At E Street I jumped out of a cab and looked up at the handsome gray stone Interior building with its great bronzedoors and modern columns. Interior--the vast grab-bag department of Indians, wildlife, Alaska, Puerto Rico, Hawaii, the Philippines--would now be in charge of Europe's refugees too.

In my office, I telephoned Ickes's appointments secretary and arranged a meeting for 11:55 a.m.

Ickes sat behind a huge desk littered with papers. His head was lowered as I began the long walk across the huge blue-carpeted office. He was writing with the thick scratchy pen I had seen him use countless times.

"Sit down," he said briefly, and continued to write.

I sat in the armchair at the side of his desk. Behind him was a long table carefully stacked with books, newspapers, magazines. The Nation and The New Republic, to which he frequently contributed, were on top.

He finished his writing and buzzed for his secretary, who took the papers and disappeared.

Now he turned his full attention to me. "Yes?" he asked quizzically. "I understand it's urgent."

"It's about the thousand refugees that President Roosevelt is inviting to America."

He nodded. "The President sent me a copy of his cablegram to Robert Murphy in Algiers announcing it."

"Mr. Secretary," I said, "it's what we've been fighting for all these years. To open doors. Save lives. Circumvent the holy quotas. What's behind it? How did it happen?"

He leaned back in his chair. His eyes looked weary. "It came up in a Cabinet meeting with the President. It seems that Yugoslavian refugees and others are finding their way into Italy at the rate of about eighteen hundred a week. It's a problem for the military in Italy."

Was it Army pressure, then? The Allied armies were just now pushing up the boot of Italy. The papers were filled with the bloody battles of Anzio and Cassino. We had lost thousands of troops in the hills of southern Italy. I could see refugees fleeing into Italy on the heels of the Army. Clogging roads. Needing to be housed and fed.

"Someone at the meeting," Ickes went on, "I don't remember who, proposed that refugees be brought to this country. The President was still in favor of finding havens for them in Europe, Sicily, or parts of North Africa like Libya. I suggested, if any were brought to this country, that instead of coming to the mainland they be sent to the Virgin Islands. There's plenty of room on the island of St. Croix, where the weather is mild, like southern Italy. Instead, they're putting these people in New York State, near the snow belt around Lake Ontario."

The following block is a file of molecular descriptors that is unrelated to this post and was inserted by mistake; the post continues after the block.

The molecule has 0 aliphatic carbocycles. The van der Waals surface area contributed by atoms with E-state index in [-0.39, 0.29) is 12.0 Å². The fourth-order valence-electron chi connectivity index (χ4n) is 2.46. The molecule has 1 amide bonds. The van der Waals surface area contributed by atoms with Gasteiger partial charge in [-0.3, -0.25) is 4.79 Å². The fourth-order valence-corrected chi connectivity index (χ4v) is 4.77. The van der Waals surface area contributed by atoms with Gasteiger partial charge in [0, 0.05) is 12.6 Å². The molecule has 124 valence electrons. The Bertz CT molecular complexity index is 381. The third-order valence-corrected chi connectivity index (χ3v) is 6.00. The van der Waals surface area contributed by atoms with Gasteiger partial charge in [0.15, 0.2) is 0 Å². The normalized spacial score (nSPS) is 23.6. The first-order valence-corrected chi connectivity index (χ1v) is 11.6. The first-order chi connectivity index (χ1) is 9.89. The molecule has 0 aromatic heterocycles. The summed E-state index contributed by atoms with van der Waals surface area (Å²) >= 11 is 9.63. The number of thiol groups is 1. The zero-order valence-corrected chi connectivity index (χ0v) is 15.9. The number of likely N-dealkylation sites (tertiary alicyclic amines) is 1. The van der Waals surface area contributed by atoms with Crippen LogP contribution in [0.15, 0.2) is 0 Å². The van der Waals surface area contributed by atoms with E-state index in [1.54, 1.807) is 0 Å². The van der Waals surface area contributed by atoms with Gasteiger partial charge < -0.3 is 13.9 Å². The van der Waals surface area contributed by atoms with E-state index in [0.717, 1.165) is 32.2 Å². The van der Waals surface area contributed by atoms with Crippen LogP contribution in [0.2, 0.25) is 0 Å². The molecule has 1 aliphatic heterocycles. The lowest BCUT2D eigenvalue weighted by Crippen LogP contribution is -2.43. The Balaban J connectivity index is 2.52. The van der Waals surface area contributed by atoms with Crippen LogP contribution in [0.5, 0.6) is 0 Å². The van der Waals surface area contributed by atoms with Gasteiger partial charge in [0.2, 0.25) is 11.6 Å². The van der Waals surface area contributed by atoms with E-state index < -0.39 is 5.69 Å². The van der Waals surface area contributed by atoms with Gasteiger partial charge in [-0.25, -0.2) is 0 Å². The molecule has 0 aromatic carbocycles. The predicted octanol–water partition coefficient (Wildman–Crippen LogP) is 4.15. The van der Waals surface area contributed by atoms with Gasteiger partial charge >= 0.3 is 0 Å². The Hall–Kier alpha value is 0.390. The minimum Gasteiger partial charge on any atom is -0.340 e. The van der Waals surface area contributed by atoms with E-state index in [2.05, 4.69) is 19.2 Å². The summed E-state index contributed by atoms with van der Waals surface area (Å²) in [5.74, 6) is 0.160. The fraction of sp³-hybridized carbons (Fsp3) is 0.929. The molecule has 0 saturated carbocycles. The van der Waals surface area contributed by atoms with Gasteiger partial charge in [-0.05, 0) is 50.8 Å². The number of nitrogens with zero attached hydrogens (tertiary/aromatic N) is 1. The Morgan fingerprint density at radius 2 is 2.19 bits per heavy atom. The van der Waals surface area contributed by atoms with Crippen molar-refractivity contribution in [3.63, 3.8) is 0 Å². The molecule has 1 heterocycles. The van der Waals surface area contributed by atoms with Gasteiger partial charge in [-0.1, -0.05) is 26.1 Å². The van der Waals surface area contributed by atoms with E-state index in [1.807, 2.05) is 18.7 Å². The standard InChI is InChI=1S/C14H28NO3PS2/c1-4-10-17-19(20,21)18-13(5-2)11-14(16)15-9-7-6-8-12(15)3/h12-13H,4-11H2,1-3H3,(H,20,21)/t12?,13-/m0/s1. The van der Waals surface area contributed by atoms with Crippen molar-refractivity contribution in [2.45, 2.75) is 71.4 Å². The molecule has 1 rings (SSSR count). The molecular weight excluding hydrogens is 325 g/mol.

"But surely it's not only because of the Army that we're taking them in? It has to be more. It has to be humanitarian."

"Of course it's humanitarian." His eyes blazed through his gold-rimmed glasses. "And it's about time, too. We've been trying for years to open the door to refugees. Look what happened to the Alaskan Development Bill we prepared here in the department."

I nodded. In November 1940, a year before Pearl Harbor, a bill was introduced to bring ten thousand settlers to Alaska: half of them were to be Americans; the other half would be European refugees who would promise to stay in Alaska for five years. Then they would be allowed to enter the United States under the existing quotas.

The bill was to do two things at once: help open Alaska for settlers and provide a haven for refugees. But the opposition was so great, from Alaskans as well as from isolationists who wanted no refugees at all, that it died in committee.